Title: The Female Beast
Author: Emanuela Canepa
Data: 2018
Publisher: Einaudi (Stile Libero - Big)

 

Description:

Unanimously awarded the 30th Calvino Prize,  The Female Beast is:  “an accomplished, mature novel of  exemplary sharpness in its structure and linguistic incisiveness. It is the story of an unsettling game of sexless seduction which, while attentive to male psychology, gives voice, with stringent analytics and to the caustic power of the female psyche”.
An act of honesty takes Rosita to Ludovico Lepore, an elderly lawyer living alone in an elegant villa. Lepore is intrigued by the creature of a sex he so despises, but he hires her as a part-time secretary so that she can finish her studies. An act of kind hearted generosity?
Hardly. The enigmatic Lepore has a plan for Rosita: to make her an instrument of his sadistic pleasure, an experiment. Between one misogynistic outburst and another, Lepore grooms Rosita to complete an act of revenge for an unreciprocated love he suffered fifty years ago, in an era when homosexuality was forbidden, if not illegal.
But Rosita is not as stupid as he thinks. Just when Lepore thinks he has annihilated her, she invents a jolly with the potential to change her life, and perhaps even save his.

 

 

The relationship between human beings (even before that of the sexes) is a complex phenomenon, a delicate mechanism that often depends on forms of manipulation that are in various degrees subtle, conscious and cruel (Paul Thomas Anderson’s film Phantom Thread describes it brilliantly).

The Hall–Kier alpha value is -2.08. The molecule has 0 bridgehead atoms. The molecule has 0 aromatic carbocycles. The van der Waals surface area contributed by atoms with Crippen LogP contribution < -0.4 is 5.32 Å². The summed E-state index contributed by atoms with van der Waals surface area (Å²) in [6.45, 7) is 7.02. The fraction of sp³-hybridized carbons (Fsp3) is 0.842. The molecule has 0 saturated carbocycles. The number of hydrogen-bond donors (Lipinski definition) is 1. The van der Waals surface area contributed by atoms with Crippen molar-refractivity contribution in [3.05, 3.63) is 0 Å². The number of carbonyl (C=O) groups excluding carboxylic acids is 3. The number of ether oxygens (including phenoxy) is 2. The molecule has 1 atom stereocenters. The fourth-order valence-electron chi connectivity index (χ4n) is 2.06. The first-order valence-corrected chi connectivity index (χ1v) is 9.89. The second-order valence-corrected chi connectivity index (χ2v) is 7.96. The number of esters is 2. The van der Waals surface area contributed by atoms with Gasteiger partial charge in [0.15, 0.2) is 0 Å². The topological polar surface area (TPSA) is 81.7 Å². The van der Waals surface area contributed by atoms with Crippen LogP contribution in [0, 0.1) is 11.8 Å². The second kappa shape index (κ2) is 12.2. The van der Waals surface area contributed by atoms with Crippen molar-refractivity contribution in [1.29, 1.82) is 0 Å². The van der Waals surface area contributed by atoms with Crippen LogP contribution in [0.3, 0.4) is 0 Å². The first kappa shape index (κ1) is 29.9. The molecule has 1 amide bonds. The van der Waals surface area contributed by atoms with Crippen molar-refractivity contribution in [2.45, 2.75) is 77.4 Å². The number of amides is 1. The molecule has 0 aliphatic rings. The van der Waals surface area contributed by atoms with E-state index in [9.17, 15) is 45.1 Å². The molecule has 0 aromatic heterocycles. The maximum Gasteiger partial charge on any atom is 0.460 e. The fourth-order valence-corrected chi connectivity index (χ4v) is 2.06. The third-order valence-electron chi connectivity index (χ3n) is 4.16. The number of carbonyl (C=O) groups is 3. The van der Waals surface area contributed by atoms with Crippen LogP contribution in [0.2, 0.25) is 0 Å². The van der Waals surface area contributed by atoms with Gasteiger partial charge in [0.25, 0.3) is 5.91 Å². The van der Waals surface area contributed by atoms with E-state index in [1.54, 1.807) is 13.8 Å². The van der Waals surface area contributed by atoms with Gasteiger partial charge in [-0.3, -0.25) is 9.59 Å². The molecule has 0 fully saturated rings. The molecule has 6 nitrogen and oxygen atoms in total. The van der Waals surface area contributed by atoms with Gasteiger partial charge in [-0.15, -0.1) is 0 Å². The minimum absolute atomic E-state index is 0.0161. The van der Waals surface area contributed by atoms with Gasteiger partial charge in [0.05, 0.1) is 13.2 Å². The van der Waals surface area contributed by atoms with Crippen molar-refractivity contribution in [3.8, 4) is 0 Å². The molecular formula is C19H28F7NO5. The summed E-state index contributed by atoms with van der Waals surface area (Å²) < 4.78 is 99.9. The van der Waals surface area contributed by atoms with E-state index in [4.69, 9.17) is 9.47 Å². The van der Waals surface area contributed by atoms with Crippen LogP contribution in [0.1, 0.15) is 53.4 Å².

Emanuela Canepa is aware of this, and  her debut novel recounts the complexity of human relationships with an almost shameless naturalness.
In The Female Beast (#l’animalefemina, Einaudi Stile Libero) it is paradoxical that the young protagonist Rosita becomes conscious of both others and herself through a manipulative relationship.
Power and weakness serve as  seesawing dimensions beyond the absolute. Is perceiving yourself as a victim in itself a form of acquiescence?
The question is not only valid for Rosita: it is also true for her elder, misogynist Pygmalion. Which is precisely the source of the novel’s originality.


Rosella Postorino

 

 Foreign Rights Sold

Greek
(Pedio)